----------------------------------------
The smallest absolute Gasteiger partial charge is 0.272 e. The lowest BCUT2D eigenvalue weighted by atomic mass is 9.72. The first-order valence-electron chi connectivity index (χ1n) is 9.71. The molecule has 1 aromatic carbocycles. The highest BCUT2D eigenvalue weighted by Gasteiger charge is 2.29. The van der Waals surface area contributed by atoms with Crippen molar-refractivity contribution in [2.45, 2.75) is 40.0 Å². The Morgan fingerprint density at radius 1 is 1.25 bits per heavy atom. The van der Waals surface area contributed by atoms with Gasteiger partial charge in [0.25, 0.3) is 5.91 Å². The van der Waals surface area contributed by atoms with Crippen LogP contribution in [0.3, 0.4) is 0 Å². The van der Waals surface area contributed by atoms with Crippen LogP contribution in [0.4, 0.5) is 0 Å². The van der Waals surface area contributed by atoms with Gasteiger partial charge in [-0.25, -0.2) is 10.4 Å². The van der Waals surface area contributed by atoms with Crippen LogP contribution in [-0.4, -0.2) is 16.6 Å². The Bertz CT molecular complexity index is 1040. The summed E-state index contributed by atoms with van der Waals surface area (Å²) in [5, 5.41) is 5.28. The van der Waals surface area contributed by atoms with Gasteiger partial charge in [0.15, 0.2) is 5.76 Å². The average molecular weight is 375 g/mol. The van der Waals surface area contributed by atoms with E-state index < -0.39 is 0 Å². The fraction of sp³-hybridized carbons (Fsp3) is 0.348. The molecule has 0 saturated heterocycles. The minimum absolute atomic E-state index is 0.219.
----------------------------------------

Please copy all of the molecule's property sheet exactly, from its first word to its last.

The smallest absolute Gasteiger partial charge is 0.272 e. The lowest BCUT2D eigenvalue weighted by atomic mass is 9.72. The first-order valence-electron chi connectivity index (χ1n) is 9.71. The molecule has 1 aromatic carbocycles. The highest BCUT2D eigenvalue weighted by Gasteiger charge is 2.29. The van der Waals surface area contributed by atoms with Crippen molar-refractivity contribution in [2.45, 2.75) is 40.0 Å². The Morgan fingerprint density at radius 1 is 1.25 bits per heavy atom. The van der Waals surface area contributed by atoms with Gasteiger partial charge in [0.25, 0.3) is 5.91 Å². The van der Waals surface area contributed by atoms with Crippen LogP contribution in [0.3, 0.4) is 0 Å². The van der Waals surface area contributed by atoms with Crippen LogP contribution in [0.4, 0.5) is 0 Å². The van der Waals surface area contributed by atoms with Gasteiger partial charge in [-0.25, -0.2) is 10.4 Å². The van der Waals surface area contributed by atoms with Crippen LogP contribution in [-0.4, -0.2) is 16.6 Å². The Bertz CT molecular complexity index is 1040. The summed E-state index contributed by atoms with van der Waals surface area (Å²) in [5, 5.41) is 5.28. The van der Waals surface area contributed by atoms with Gasteiger partial charge in [0.15, 0.2) is 5.76 Å². The average molecular weight is 375 g/mol. The van der Waals surface area contributed by atoms with E-state index < -0.39 is 0 Å². The fraction of sp³-hybridized carbons (Fsp3) is 0.348. The molecule has 0 saturated heterocycles. The minimum absolute atomic E-state index is 0.219.